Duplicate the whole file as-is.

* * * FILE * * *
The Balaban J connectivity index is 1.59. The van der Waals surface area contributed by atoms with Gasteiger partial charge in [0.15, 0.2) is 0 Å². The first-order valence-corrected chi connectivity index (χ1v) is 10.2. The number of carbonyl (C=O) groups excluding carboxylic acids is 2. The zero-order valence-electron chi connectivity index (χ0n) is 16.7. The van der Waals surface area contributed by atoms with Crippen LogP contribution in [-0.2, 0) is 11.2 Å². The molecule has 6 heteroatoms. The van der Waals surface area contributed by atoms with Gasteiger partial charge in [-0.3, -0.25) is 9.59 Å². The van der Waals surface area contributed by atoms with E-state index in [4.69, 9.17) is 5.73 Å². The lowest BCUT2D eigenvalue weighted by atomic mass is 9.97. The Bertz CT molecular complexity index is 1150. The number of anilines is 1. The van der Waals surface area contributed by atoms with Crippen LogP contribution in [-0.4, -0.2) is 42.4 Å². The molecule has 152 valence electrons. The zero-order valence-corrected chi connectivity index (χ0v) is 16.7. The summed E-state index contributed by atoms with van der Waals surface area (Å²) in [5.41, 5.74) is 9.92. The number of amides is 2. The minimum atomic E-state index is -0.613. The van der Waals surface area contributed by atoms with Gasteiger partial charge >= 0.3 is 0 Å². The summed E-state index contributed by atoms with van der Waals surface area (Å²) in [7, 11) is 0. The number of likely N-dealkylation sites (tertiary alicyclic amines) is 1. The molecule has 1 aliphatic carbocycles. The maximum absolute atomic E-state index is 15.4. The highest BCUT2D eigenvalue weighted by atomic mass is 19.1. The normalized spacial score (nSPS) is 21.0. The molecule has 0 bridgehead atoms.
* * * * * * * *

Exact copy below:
The Balaban J connectivity index is 1.59. The van der Waals surface area contributed by atoms with Gasteiger partial charge in [0.15, 0.2) is 0 Å². The first-order valence-corrected chi connectivity index (χ1v) is 10.2. The number of carbonyl (C=O) groups excluding carboxylic acids is 2. The zero-order valence-electron chi connectivity index (χ0n) is 16.7. The van der Waals surface area contributed by atoms with Crippen LogP contribution in [-0.2, 0) is 11.2 Å². The molecule has 6 heteroatoms. The van der Waals surface area contributed by atoms with Gasteiger partial charge in [-0.3, -0.25) is 9.59 Å². The van der Waals surface area contributed by atoms with E-state index in [4.69, 9.17) is 5.73 Å². The lowest BCUT2D eigenvalue weighted by atomic mass is 9.97. The Bertz CT molecular complexity index is 1150. The number of anilines is 1. The van der Waals surface area contributed by atoms with Crippen LogP contribution in [-0.4, -0.2) is 42.4 Å². The molecule has 152 valence electrons. The zero-order valence-corrected chi connectivity index (χ0v) is 16.7. The summed E-state index contributed by atoms with van der Waals surface area (Å²) in [5.41, 5.74) is 9.92. The number of amides is 2. The minimum atomic E-state index is -0.613. The van der Waals surface area contributed by atoms with Gasteiger partial charge >= 0.3 is 0 Å². The summed E-state index contributed by atoms with van der Waals surface area (Å²) in [7, 11) is 0. The number of likely N-dealkylation sites (tertiary alicyclic amines) is 1. The molecule has 1 aliphatic carbocycles. The maximum absolute atomic E-state index is 15.4. The highest BCUT2D eigenvalue weighted by atomic mass is 19.1. The normalized spacial score (nSPS) is 21.0. The molecule has 0 bridgehead atoms.